There is an article in today's Observer newspaper in London about the chaos in London's airports and many in Europe. It points out that British Airways was quick to cancel about 10% of its schedule back in April to last until October so that it would avoid the worst of the chaos for its customers who made it to airports. Easy Jet, the continent's largest low cost carrier cut very few and is now left with a huge backlog and a vast number of angry passengers. Under UK and European regulations, many of these passengers are entitled to payments for delays and cancellations, leading to Easy Jet in particular trying to get out of such payments. On the other hand, the second very large UK-operated low cost carrier Ryanair has had to cancel no flights over this last month. Ryanair obviously had its crisis management team much more up to speed than other carriers.

As worrying for the industry is the possibility of a major downturn in the autumn, partly as a result of general cost increases to make up for the losses of the last two years and especially oil price increases.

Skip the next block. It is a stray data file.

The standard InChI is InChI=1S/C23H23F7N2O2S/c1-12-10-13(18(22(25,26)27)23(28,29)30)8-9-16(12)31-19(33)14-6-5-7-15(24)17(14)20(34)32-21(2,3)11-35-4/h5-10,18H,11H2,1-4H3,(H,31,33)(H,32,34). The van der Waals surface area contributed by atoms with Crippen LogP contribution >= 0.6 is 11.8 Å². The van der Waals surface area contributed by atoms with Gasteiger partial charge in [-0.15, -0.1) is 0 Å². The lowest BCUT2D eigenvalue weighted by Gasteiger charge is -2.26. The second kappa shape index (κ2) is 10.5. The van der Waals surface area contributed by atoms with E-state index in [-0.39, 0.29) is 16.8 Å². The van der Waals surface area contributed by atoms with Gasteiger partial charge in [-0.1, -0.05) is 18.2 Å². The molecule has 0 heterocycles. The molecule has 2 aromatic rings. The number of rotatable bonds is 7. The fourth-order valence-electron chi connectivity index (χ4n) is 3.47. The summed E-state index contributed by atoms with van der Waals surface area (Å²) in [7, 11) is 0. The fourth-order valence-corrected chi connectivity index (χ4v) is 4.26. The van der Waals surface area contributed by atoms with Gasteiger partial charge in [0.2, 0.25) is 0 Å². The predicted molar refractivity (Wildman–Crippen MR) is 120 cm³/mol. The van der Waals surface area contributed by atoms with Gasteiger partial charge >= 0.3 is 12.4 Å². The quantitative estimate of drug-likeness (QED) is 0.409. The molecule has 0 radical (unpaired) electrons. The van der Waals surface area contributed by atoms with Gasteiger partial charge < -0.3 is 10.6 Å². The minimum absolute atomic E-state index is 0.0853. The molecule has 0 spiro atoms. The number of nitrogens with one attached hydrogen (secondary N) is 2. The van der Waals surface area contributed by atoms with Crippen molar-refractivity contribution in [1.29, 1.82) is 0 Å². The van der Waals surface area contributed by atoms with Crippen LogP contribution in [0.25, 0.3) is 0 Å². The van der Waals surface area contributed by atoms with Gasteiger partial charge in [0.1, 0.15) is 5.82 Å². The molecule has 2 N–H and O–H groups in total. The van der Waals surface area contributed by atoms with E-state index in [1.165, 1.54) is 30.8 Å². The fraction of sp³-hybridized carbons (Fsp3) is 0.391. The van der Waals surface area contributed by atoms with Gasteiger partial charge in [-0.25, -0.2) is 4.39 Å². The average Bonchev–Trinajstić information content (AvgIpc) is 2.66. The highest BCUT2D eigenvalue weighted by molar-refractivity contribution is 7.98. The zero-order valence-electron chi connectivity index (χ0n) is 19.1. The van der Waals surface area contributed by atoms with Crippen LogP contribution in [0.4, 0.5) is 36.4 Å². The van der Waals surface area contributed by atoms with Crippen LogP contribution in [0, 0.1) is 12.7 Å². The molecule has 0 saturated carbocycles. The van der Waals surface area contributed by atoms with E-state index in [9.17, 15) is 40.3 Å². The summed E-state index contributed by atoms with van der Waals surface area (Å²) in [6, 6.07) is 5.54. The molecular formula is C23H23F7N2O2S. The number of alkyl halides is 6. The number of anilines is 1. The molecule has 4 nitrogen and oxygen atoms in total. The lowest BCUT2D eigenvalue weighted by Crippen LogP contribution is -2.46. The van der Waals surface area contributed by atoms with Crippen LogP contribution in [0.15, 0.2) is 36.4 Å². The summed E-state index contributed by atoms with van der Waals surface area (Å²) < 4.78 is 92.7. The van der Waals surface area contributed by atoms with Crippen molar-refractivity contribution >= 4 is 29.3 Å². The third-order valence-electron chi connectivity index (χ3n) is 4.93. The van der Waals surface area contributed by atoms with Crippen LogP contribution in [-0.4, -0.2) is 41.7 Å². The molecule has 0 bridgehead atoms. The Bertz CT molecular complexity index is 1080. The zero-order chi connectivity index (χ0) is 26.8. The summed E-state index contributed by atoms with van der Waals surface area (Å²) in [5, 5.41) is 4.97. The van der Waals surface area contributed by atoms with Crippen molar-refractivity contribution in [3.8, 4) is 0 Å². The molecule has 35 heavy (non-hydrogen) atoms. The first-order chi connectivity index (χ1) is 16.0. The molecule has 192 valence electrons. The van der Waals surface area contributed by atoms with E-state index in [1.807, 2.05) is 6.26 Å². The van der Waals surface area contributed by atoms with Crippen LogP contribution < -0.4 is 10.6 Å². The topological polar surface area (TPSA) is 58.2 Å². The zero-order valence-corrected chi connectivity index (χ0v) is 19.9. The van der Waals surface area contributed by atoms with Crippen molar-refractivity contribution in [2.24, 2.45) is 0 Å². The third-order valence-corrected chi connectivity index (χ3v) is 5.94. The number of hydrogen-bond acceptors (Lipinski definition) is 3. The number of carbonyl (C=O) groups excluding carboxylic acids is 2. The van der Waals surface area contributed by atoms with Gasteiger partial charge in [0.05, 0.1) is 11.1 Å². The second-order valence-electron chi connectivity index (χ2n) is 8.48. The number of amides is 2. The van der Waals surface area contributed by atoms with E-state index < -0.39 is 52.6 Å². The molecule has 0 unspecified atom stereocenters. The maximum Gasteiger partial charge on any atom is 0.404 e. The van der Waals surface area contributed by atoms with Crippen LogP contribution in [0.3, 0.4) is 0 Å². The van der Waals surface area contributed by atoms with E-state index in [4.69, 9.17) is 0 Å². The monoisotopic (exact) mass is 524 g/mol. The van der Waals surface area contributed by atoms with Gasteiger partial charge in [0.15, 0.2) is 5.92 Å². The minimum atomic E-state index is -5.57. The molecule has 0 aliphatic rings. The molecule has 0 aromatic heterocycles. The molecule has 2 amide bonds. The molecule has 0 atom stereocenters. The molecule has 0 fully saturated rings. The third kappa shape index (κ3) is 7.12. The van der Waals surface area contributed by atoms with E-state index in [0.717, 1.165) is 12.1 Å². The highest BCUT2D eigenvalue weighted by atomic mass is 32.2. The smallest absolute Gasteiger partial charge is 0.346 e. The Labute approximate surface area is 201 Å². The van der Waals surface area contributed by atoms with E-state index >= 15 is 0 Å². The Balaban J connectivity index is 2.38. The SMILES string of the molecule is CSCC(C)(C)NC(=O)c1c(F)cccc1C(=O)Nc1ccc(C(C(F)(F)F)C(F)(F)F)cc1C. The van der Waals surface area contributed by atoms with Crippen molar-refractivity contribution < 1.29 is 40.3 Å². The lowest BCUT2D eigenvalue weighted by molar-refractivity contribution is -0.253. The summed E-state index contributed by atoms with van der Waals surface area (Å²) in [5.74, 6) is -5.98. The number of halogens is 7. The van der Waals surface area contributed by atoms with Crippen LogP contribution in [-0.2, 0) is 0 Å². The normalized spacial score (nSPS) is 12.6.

The boss of Heathrow, one of the world's largest international airports, is quoted in the article as stating it could take 18 months to be fully staffed once again. 18 months? In my book, this man should be fired. 

https://www.theguardian.com/business/2022/jun/11/with-six-weeks-to-save-summer-can-easyjet-climb-out-of-the-chaos

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9 hours ago, PeterRS said:

The boss of Heathrow, one of the world's largest international airports, is quoted in the article as stating it could take 18 months to be fully staffed once again. 18 months? In my book, this man should be fired. 

 

You are being far too critical @PeterRS  There are 3 major reasons why it will take some considerable time.

  • The UK now has more job vacancies than unemployed people seeking work.
  • Staffing at airports (with many functions being sub-contracted) is even more complicated than it is for airlines.
  • In the UK, any new employee with access to the airport has to get a security clearance. This requires a check of the last 5 years employment history, with confirmation from each employer. As you may imagine, in the pandemic many employees left unpaid jobs and took alternative (and/or short-term) employment. Any failure to confirm a period of employment prevents security clearance being given. (Airlines did recently ask the UK Govt to relax this rule, but it refused.)